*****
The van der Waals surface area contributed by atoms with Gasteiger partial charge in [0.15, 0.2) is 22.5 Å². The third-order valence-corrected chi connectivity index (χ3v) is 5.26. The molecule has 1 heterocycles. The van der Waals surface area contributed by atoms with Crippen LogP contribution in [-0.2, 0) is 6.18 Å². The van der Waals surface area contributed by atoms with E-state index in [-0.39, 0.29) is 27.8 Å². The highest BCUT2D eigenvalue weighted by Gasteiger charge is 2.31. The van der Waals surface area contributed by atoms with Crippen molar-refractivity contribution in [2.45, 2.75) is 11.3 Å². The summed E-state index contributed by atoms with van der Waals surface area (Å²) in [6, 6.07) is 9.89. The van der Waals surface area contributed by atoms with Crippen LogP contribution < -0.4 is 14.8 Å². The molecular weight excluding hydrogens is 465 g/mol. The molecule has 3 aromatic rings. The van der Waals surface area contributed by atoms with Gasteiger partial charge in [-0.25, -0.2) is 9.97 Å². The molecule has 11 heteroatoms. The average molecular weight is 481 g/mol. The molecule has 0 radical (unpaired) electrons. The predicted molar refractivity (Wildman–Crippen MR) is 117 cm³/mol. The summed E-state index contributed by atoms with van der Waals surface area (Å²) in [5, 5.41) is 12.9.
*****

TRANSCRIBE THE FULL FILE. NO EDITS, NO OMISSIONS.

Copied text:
The van der Waals surface area contributed by atoms with Gasteiger partial charge in [0.15, 0.2) is 22.5 Å². The third-order valence-corrected chi connectivity index (χ3v) is 5.26. The molecule has 1 heterocycles. The van der Waals surface area contributed by atoms with Crippen LogP contribution in [-0.2, 0) is 6.18 Å². The van der Waals surface area contributed by atoms with E-state index in [-0.39, 0.29) is 27.8 Å². The highest BCUT2D eigenvalue weighted by Gasteiger charge is 2.31. The van der Waals surface area contributed by atoms with Crippen molar-refractivity contribution in [2.45, 2.75) is 11.3 Å². The summed E-state index contributed by atoms with van der Waals surface area (Å²) in [6, 6.07) is 9.89. The van der Waals surface area contributed by atoms with Crippen LogP contribution < -0.4 is 14.8 Å². The molecular weight excluding hydrogens is 465 g/mol. The molecule has 3 aromatic rings. The van der Waals surface area contributed by atoms with Gasteiger partial charge in [-0.25, -0.2) is 9.97 Å². The molecule has 11 heteroatoms. The average molecular weight is 481 g/mol. The molecule has 0 radical (unpaired) electrons. The predicted molar refractivity (Wildman–Crippen MR) is 117 cm³/mol. The summed E-state index contributed by atoms with van der Waals surface area (Å²) in [5, 5.41) is 12.9.